Sandboxes in the desert: is a cross-border ‘gulf box’ feasible?

Jon Truby*, Andrew Dahdal, Imad Antoine Ibrahim

*Corresponding author for this work

Research output: Contribution to journalArticleAcademicpeer-review

9 Downloads (Pure)


Many financial hubs around the world have used regulatory sandboxes as a tool to support and promote innovation in financial technology. Sandboxes can manage and control risks without stifling innovation. In recent years, the Arab Gulf States (Kuwait, Saudi Arabia, Qatar, Oman, Bahrain and United Arab Emirates) have introduced (or are introducing) regulatory sandboxes to, among other things, support economic diversification efforts through the promotion of financial technology. These jurisdiction-specific sandboxes are emerging at a time when other international hubs and global networks are already establishing regional and cross-border sandbox platforms. Given the cultural and economic similarities between Gulf States, a regional sandbox may be the ostensible logical progression. Beyond this vision, however, policymakers must first address and overcome several serious obstacles. Geopolitical realities and the sensitives around data sharing (particularly in a financial context) constitute some of the most critical challenges mitigating against a single sandbox policy. Rightly calibrated, a regional sandbox may encourage both a flourishing of the fintech sector in the region, and mending ties between Gulf States.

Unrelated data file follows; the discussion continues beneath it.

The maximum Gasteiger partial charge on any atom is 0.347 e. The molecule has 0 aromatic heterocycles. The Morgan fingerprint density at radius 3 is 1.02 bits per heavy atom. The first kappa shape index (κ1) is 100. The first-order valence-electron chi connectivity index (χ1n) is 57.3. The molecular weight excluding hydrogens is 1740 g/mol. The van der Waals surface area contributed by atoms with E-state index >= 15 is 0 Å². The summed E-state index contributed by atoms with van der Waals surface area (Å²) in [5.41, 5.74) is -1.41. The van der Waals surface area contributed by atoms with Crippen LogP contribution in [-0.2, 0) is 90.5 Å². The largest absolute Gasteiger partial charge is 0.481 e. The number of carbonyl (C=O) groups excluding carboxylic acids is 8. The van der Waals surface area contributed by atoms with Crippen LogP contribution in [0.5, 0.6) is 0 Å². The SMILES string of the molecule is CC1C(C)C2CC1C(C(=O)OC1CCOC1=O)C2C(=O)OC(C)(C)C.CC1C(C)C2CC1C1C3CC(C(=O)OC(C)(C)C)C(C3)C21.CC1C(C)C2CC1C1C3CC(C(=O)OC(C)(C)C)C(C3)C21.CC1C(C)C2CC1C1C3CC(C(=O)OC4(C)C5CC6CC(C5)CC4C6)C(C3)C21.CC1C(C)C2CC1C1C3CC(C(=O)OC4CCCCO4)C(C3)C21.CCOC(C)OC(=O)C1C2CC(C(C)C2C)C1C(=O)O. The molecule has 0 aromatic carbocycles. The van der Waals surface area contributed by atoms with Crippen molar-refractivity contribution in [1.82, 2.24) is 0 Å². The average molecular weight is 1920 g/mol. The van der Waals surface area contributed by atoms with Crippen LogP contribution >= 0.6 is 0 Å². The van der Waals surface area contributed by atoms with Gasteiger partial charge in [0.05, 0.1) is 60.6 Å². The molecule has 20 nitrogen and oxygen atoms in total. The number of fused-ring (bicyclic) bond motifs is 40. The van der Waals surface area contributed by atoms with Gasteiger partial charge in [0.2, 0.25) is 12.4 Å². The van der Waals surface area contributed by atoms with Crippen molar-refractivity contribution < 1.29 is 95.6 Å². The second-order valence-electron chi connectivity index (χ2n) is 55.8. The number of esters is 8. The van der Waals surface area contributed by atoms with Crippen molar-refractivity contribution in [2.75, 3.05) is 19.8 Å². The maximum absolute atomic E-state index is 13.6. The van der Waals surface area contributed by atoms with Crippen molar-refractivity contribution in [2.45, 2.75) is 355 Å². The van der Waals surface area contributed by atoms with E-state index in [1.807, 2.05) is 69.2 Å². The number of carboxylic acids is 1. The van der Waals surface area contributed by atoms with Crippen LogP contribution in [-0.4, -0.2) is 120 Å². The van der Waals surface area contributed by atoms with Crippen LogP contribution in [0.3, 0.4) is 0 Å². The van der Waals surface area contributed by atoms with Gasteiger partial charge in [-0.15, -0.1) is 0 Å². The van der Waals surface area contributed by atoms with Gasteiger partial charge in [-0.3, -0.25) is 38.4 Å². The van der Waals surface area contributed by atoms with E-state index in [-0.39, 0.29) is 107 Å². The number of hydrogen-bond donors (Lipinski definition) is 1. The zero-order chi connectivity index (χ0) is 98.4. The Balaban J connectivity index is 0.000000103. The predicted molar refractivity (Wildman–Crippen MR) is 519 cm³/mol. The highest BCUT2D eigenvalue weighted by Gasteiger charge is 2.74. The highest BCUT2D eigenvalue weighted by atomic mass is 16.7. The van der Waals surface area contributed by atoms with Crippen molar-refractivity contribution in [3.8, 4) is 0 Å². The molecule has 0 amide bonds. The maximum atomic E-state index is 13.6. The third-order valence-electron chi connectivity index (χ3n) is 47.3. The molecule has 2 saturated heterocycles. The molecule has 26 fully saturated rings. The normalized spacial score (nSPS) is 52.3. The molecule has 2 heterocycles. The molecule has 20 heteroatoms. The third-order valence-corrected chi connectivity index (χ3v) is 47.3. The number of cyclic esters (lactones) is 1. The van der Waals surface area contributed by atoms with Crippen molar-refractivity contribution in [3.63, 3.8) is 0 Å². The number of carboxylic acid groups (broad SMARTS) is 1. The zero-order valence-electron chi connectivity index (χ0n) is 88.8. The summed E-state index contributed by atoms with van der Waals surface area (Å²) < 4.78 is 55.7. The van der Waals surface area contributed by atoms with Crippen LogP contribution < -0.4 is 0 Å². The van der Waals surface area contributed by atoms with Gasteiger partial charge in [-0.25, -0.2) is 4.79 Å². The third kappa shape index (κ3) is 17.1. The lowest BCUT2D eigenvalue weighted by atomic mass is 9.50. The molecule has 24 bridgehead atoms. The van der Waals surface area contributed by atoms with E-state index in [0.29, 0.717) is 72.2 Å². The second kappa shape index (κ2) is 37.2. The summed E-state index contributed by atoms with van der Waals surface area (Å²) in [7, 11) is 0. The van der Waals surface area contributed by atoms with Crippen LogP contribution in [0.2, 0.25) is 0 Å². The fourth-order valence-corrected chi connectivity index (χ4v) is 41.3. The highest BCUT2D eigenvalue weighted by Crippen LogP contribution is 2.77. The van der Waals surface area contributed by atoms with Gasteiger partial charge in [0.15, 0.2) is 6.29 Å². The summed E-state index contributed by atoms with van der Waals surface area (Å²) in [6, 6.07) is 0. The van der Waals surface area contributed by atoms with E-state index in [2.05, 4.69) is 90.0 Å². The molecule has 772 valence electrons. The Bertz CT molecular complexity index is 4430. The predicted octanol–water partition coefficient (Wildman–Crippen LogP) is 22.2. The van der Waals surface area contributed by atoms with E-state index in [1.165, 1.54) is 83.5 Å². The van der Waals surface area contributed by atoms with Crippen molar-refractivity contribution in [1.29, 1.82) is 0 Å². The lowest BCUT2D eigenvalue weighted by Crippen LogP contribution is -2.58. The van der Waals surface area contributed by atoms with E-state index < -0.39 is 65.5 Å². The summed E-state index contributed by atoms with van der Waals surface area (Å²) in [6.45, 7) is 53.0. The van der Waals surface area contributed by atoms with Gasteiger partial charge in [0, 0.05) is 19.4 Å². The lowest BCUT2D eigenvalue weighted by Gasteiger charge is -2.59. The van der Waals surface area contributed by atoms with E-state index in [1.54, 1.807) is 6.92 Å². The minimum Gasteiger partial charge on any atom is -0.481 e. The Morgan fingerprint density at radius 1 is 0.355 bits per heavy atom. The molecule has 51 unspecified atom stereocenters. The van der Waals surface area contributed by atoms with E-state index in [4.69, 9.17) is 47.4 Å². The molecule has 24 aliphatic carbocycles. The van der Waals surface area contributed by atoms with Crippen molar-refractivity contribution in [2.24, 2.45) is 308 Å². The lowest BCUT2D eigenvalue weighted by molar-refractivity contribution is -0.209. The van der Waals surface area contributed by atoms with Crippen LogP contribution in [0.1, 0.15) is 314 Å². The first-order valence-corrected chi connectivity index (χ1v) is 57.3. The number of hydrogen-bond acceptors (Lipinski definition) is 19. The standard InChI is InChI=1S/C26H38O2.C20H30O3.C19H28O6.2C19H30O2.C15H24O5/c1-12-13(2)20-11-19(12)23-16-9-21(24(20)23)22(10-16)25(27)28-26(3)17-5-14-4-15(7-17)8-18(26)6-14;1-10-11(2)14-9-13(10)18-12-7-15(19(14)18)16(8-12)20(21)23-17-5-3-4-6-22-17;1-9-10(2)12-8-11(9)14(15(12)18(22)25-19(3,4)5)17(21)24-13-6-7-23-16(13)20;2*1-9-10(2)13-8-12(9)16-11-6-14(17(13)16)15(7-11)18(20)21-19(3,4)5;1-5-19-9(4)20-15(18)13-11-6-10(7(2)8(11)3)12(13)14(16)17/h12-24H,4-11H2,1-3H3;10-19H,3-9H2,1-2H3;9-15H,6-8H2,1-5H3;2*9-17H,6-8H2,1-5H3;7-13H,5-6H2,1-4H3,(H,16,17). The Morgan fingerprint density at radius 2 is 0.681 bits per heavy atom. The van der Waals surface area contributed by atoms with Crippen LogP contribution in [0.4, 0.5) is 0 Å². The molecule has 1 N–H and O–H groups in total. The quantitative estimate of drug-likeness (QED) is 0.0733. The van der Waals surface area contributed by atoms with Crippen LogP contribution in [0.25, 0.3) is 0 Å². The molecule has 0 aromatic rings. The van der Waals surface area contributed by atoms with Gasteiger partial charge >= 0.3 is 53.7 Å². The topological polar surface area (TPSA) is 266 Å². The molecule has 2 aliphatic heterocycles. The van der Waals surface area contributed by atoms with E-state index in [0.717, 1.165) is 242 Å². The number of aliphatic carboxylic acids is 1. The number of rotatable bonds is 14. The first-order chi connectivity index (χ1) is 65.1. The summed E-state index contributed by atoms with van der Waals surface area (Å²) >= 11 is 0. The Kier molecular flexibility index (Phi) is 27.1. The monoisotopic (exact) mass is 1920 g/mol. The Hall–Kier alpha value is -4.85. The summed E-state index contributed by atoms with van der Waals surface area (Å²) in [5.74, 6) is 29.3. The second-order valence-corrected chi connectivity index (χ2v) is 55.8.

Original languageEnglish
Pages (from-to)447-473
Number of pages27
JournalLaw, innovation and technology
Issue number2
Publication statusPublished - 2022
Externally publishedYes


  • Data sharing
  • Economic diversification
  • Fintech
  • Geopolitical realities
  • Gulf
  • Regional sandbox
  • Regulatory sandboxes

Cite this